Carlos Chávez receives his belated due with Sony box set

November 10, 2023

Carlos Chávez: The Complete Columbia Album Collection (Sony 7-CD box)

The major classical labels have been digging into their archives in recent years to release a staggering number of comprehensive box sets and retrospectives. One of the most intriguing is a recent Sony box, which contains all of the recordings that Carlos Chávez made for Columbia (the forerunner of Sony).  Most of these recordings have never before been released on CD.

Chávez (1899-1978) was Mexico’s greatest classical composer, a close friend of Aaron Copland who premiered his colleague’s El Salon Mexico. Chávez had an individual voice, one which often fused Mexican folk strains and instrumental sonorities with his own brand of bristling energy, lean lyricism and an often-astringent style. Chávez enjoyed a busy career in his lifetime as working conductor as well as composer, which is reflected in this seven-disc set.

The heart of the collection are Chávez’s six symphonies, recorded in 1966 with the Orquesta Sinfonico Nacional de Mexico and conducted by the composer.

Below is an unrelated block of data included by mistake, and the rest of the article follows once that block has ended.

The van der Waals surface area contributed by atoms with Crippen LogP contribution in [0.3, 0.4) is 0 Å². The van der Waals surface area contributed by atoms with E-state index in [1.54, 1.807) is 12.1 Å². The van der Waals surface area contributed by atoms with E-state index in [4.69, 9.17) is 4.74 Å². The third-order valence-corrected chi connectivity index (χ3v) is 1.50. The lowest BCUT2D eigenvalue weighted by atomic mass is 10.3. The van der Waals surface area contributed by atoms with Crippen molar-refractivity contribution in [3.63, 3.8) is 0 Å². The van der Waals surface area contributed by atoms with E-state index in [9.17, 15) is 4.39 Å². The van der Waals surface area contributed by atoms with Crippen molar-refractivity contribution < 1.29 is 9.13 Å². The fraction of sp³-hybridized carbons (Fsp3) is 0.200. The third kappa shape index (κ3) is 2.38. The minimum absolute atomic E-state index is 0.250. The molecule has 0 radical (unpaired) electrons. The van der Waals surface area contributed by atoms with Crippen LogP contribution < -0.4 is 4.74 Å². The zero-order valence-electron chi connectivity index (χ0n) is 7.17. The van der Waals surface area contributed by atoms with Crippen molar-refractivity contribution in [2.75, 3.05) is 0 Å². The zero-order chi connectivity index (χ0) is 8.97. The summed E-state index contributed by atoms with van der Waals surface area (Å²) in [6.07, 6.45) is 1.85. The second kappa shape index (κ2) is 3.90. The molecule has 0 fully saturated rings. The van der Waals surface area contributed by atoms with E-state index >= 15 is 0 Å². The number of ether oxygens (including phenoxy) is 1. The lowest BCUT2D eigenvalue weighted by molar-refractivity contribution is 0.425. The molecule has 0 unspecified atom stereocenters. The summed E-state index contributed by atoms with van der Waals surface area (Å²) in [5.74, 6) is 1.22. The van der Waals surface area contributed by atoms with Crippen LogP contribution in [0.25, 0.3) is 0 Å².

Chávez’s Sinfonia India (No. 2) is his most performed music, a flavorful single-movement work influenced by Mexican folk music, which receives a lively and rousing performance. His first attempt in the genre, Sinfonia de Antigona, reworked incidental music for a stage production of Antigone, and its compelling modal harmonies give it a hard-edged Stravinskian feel.

The Symphony No. 3 is on a larger scale, cast in four attacca movements.  The opening movement almost suggests Copland’s 1920s brutalist phase with its harsh, jagged opening and lyrical second theme. The inner movements are bumptious and playful by turns and the Third concludes in a darkly brooding finale, with searching expression alternating with pounding timpani and an emphatic coda. This uncompromising piece may be Chávez’s masterwork in the genre.

The Symphony No. 4 (“Sinfonia romantica”) is similarly sharp-edged but also more lyrical at times with free wind writing, and a yearning theme in the slow movement, which lives up to the subtitle. The work ends in a rambunctious finale, though the garrulous movement goes on rather long for its slight material.

The Symphony No. 5 for Strings is a restless, motoric work with an angular lyricism and somewhat crazed conclusion. Symphony No. 6, Chávez’s final work in the genre is his largest in scale, spanning 32 minutes (in his usual three movements). The piece almost feels like a compendium of Chávez’s preceding symphonies: the first movement driving and edgy, a brief melancholy slow movement with trumpet and wind solos. The 15-minute finale is another energized closer, which at time looks back on the Stravinskyian Neoclassicism of his First Symphony. The music has a slow-moving gravitas, which builds inexorably to a hard-won yet affirmative coda.

Aaron Copland and Carlos Chávez in the 1930s.